Monday, April 06, 2009
Classical Association Award
On Sunday 5 April something wonderful happened. I received the Classical Association Award for 2009. This award is given every year to a person (or team of people) who help make the Classics more accessible and popular to the public.
I was very honoured because – apart from my sponge-stick (ancient Roman toilet paper) – it is the first award I have ever won for my books. It means a lot to me that the award was chosen by Classics-lovers and experts in their fields. The four previous winners are all brilliant and it’s a huge honour for me to be in their company: Barbara Bell of the Minimus Latin Course; Hugh Lupton and Daniel Morden for their War with Troy project; Tom Holland, who writes wonderfully readable historical best-sellers like Rubicon; and Peter Parsons, author of the fascinating City of the Sharp-nosed Fish (which I used a lot in my research for The Scribes from Alexandria).
I fly up to Glasgow on Saturday and arrive at the luxurious Crowne Plaza Hotel, close to some of Glasgow’s funkiest architecture. I explore Glasgow on Saturday evening and on Sunday I hear some fascinating talks, including one about the Villa of Pollius Felix (the speaker doesn’t suspect it plays a major part in two of my books) and one about about how teachers can use Latin poems as mnemonics to help you remember different meters. One of my favourite talks is given by Andrew Reinhard. It is about how to use Mobile Phones in Latin Class. (Only the title is longer) It’s great to meet Andrew. He is very enthusiastic and imaginative and has an exciting website, which is ‘more wired than a Roman internet café’. I think I’ll be hanging out there a lot.
Some of the talks are so full of information that they make my brain hurt. Classicists are fiercely intelligent. You want to be careful not to get your brain snapped in two by their trap-like minds. Someone with a very trap-like mind is Richard Seaford, who gives a 50 minute speech without notes to all the delegates. They call this a ‘keynote’ speech. Sometimes they also call it ‘plenary’, which just means that everybody goes. (To see what he said, read Mary Beard’s great synopsis on her blog, A Don's Life.)
After the speech there is a drinks party. I see Classics celebrity Mary Beard. She was at Newnham College the same time I was, many years ago. I am really enjoying her new book on Pompeii and I tell her so. The drinks party soon becomes a bit of a scrum so I nip up to my room to do a quick ‘tweet’. (Hmmm. I hope you don't misunderstand this...) When I come back down, 400 people have disappeared! Finally some of the hotel staff see me wandering around. ‘There she is,’ one says. They show me to a massive banqueting room which has magically appeared, like Brigadoon. A man with a walkie-talkie shows me to the top table. Gulp! I find myself sitting up there like one of the gods on Mount Olympus, with lots of luminaries of the Classical world. I try not to get my brain pinched by their trap-like minds. Luckily I make it through to dessert.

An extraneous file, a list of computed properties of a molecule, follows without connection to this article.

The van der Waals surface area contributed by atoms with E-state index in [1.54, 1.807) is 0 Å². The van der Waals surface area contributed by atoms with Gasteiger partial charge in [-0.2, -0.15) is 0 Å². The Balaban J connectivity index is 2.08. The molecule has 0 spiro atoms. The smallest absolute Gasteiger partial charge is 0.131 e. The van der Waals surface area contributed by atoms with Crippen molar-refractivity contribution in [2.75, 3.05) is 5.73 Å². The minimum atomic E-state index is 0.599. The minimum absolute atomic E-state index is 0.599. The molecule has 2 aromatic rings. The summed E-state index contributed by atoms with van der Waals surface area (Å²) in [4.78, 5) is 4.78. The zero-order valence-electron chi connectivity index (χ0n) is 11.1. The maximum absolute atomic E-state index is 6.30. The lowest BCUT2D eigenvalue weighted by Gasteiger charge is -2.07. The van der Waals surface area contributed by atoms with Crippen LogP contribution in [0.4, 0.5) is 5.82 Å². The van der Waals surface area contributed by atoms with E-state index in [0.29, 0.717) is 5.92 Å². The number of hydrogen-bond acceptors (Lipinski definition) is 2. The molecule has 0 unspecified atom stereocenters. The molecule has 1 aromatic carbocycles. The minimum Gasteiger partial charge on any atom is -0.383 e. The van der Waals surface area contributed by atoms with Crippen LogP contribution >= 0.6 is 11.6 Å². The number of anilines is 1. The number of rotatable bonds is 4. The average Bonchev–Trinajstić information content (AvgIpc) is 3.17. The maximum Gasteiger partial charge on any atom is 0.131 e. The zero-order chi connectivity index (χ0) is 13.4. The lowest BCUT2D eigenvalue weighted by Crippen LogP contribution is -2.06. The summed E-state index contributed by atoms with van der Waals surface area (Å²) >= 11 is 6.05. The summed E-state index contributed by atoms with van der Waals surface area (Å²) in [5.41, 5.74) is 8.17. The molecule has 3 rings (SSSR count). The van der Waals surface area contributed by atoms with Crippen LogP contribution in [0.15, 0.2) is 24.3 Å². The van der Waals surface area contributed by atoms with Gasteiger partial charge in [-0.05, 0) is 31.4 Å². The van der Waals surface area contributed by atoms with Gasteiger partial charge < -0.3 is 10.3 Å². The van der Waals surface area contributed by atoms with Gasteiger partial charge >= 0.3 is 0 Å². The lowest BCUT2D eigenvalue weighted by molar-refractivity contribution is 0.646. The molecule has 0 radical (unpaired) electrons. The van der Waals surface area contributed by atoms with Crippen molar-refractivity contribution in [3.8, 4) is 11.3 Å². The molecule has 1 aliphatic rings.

After dessert and over coffee, Emma Stafford, the publicity officer for the Classical Association, gives a wonderful synopsis of my books and then presents me with the Classics Association Prize. It is an envelope with a cheque for £5000 inside. Euge!
I try to make my acceptance speech short and sweet. Thanks to my trusty sponge-on-a-stick, it gets a laugh. I then promise to give away some free copies of The Pirates of Pompeii at the end. When the banquet is officially over, there is a little rush to the top table, but like all good British, they form an orderly queue. However, one delegate gets wine spilled on her beautiful dress in her hurry not to lose a place in the queue. Luckily I have one book left. (BTW, if you were at the conference and didn’t get your free copy, email me at flaviagemina AT hotmail.com with your name and address, and I’ll send you a copy for free.)
After I have given away the last book and said thanks to the organizers, I go up to my room, buzzing with happiness and gratitude.
On Monday, the morning after the banquet, there are some more tempting talks, designed to discourage delegates from leaving early. I hear two different talks on Erotic Greek Pottery (which always makes me think of Hysterium in A Funny Thing Happened on the Way to the Forum) and one about ‘Dr Who in Pompeii’! (only the title is longer) See? Classicists can have fun sometimes.
The best bit is when a stunningly beautiful Classicist named Joanna Paul gives a talk on Pompeii in the Modern Novel (only the title is longer) and I get a mention between Edward Bulwer-Lytton and Robert Harris. My joy is complete. I am laetissima.
Gratias maximas ago, Classical Association and Classical Association of Scotland!